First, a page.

Dear NCAA: Please Stop Helping AOL & Turner Scam StudentsPosted on by Jon Kelly (Jon)
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It seems that greed at the NCAA knows absolutely no boundaries. In April 2010, the NCAA signed an $11 billion agreement to televise the NCAA men's basketball tournament on CBS and Turner Sports. You would think that would be enough cash to support an organization whose stars are all unpaid amateurs. You'd also think that would be enough cash to not put scammy ads on the home page of NCAA.com right before the tournament begins. If so, you'd be completely wrong.
What I found on NCAA.com's homepage was the set of ads shown below, served up by AOL's Advertising.com. I immediately recognized these scammy ads because I'm the former president of an advertising company that specifically banned that kind of ad from our network. I guess the NCAA, Turner, and AOL have no such qualms.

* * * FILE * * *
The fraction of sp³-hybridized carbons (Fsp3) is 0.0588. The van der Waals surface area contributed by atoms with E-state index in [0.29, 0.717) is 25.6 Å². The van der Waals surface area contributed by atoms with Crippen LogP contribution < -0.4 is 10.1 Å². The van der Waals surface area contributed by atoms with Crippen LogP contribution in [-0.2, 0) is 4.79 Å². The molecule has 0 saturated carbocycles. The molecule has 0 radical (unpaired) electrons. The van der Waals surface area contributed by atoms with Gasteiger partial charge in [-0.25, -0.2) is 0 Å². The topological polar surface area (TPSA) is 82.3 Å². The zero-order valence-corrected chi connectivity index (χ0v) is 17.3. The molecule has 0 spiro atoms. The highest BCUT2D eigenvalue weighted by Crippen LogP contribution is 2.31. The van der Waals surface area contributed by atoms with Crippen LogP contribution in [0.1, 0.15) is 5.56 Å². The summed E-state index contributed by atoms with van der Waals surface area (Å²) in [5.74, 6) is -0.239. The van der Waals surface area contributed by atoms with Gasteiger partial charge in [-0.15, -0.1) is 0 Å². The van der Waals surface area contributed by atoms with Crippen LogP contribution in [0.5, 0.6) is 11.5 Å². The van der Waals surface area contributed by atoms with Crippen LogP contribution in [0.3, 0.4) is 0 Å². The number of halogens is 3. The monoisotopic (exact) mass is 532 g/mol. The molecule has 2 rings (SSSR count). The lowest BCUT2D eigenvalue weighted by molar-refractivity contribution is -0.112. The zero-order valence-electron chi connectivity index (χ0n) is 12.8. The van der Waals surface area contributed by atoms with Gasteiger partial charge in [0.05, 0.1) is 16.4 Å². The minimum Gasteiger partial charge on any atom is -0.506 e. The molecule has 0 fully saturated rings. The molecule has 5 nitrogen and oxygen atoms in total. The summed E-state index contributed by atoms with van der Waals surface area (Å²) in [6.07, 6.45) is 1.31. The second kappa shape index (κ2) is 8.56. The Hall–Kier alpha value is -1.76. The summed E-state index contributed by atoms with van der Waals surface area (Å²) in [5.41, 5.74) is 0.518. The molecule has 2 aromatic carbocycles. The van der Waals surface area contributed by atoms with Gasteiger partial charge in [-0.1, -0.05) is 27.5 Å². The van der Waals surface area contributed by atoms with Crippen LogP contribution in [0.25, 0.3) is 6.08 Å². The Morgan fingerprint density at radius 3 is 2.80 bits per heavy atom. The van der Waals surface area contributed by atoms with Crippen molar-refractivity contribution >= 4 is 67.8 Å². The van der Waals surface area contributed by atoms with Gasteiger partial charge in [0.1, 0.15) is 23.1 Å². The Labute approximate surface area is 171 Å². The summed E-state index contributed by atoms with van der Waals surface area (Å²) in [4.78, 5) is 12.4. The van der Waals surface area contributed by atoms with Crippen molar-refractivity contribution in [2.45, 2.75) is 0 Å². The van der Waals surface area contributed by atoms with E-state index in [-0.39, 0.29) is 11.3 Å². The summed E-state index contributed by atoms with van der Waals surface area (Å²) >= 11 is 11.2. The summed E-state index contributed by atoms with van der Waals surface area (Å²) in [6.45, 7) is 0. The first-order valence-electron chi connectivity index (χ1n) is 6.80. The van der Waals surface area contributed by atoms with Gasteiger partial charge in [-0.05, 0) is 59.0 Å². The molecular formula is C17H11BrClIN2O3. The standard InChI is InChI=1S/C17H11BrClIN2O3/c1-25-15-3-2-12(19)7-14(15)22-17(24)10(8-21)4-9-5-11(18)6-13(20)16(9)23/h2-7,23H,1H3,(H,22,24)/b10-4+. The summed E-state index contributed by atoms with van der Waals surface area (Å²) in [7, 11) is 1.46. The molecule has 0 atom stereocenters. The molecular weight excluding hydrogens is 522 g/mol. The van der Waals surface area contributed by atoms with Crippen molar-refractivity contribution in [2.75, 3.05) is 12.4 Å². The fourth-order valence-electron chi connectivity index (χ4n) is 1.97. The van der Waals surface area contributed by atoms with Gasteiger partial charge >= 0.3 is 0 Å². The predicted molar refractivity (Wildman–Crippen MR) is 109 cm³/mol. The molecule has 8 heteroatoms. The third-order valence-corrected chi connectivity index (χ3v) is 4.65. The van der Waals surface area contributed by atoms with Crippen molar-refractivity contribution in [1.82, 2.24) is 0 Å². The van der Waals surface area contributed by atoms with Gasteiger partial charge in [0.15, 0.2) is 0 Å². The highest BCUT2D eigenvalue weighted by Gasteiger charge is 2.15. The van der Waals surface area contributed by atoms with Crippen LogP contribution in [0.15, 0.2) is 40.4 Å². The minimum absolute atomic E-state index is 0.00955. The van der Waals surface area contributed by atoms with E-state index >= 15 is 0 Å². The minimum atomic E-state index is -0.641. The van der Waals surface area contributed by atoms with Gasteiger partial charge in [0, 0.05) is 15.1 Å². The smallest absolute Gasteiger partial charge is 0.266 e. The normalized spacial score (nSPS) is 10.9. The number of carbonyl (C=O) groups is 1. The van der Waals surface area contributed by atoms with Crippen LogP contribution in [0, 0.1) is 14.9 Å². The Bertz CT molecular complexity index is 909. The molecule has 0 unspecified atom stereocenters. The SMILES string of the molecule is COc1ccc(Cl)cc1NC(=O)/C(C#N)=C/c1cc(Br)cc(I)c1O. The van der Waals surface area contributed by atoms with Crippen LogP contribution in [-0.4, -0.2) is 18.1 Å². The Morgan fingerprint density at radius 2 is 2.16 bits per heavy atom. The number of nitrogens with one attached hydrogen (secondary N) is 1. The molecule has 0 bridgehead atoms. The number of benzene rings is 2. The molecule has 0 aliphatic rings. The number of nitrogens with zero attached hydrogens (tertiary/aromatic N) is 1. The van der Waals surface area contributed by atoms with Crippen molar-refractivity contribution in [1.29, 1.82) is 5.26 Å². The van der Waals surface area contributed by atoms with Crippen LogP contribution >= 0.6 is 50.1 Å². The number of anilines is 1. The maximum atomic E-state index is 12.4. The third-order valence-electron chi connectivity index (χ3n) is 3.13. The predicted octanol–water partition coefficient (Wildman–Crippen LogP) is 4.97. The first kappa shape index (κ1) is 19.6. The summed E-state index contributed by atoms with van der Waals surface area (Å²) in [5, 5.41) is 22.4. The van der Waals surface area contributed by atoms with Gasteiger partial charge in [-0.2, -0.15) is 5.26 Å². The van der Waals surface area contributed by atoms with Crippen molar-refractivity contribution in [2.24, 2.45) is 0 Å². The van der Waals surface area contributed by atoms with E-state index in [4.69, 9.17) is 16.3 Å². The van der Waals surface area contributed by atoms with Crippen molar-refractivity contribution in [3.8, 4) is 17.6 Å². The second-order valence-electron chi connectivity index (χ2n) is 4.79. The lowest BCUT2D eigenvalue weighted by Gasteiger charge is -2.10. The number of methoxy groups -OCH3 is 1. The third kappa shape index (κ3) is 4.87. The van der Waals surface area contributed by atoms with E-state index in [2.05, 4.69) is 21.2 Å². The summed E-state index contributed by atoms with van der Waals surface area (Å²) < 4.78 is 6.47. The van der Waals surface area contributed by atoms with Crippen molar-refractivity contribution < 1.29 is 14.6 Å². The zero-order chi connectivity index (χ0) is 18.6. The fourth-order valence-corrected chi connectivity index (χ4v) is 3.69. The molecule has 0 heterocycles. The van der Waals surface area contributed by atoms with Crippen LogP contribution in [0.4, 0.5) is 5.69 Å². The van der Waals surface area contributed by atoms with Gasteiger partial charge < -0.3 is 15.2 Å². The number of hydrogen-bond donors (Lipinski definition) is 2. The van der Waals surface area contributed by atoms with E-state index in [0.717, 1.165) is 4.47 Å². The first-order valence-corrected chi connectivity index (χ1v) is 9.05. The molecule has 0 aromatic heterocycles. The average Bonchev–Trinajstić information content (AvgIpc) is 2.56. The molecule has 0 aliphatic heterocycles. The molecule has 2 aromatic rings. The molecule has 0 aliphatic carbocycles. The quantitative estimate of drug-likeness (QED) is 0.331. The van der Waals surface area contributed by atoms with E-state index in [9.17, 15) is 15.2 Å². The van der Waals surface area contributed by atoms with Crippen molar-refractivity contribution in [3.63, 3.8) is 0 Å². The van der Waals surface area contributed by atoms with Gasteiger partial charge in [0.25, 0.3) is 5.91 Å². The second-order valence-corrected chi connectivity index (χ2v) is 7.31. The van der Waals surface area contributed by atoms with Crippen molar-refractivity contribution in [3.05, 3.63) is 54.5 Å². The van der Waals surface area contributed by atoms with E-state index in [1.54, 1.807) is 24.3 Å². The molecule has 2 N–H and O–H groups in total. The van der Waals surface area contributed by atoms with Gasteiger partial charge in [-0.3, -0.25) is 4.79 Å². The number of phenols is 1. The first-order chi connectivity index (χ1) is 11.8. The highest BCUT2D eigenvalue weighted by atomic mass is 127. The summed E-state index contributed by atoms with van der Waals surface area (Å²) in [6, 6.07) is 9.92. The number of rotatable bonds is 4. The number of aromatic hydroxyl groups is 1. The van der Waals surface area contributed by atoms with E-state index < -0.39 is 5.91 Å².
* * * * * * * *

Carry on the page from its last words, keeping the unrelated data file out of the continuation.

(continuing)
And it doesn't stop there. On Channel11NewsReport.com, we get to find out what they meant by "$65/Hr Job - 25 Openings." Turns out, it's not a "job opening" at all. It's some work-at-home scheme called eHomeProfitSystem.
How do the other two ads compare? Well, even though the auto insurance ad said "Obey this one trick to get extremely cheap rates," I couldn't find the word "trick" anywhere on the page (gotta love the irony of their word choice). Instead, there's another faux local newscaster along with screenshots and comments that are disclaimed as "NOT REAL" in gray-on-gray in the fine print.
Finally, we have the iPad ad. Although the ad makes the definitive statement "TODAY ONLY: auction site to give away 1,000 ipads for $24.87," the only references to iPads on the page are in the "comments," which are described in the fine print as "illustrative" (which I believe in this case means "made up"). Turns out, the site is an ad for something called Plundr, a "penny auction" site that, as far as I can tell, does not have 1,000 iPads on sale for exactly $24.87.
What's particularly disgusting about this is how well-targeted these ads are to students. Students need jobs, they often have extremely high car insurance rates, and, of course, they love their Apple products. AOL, with an assist from Turner and the NCAA, serves up these ads' prey on a golden platter.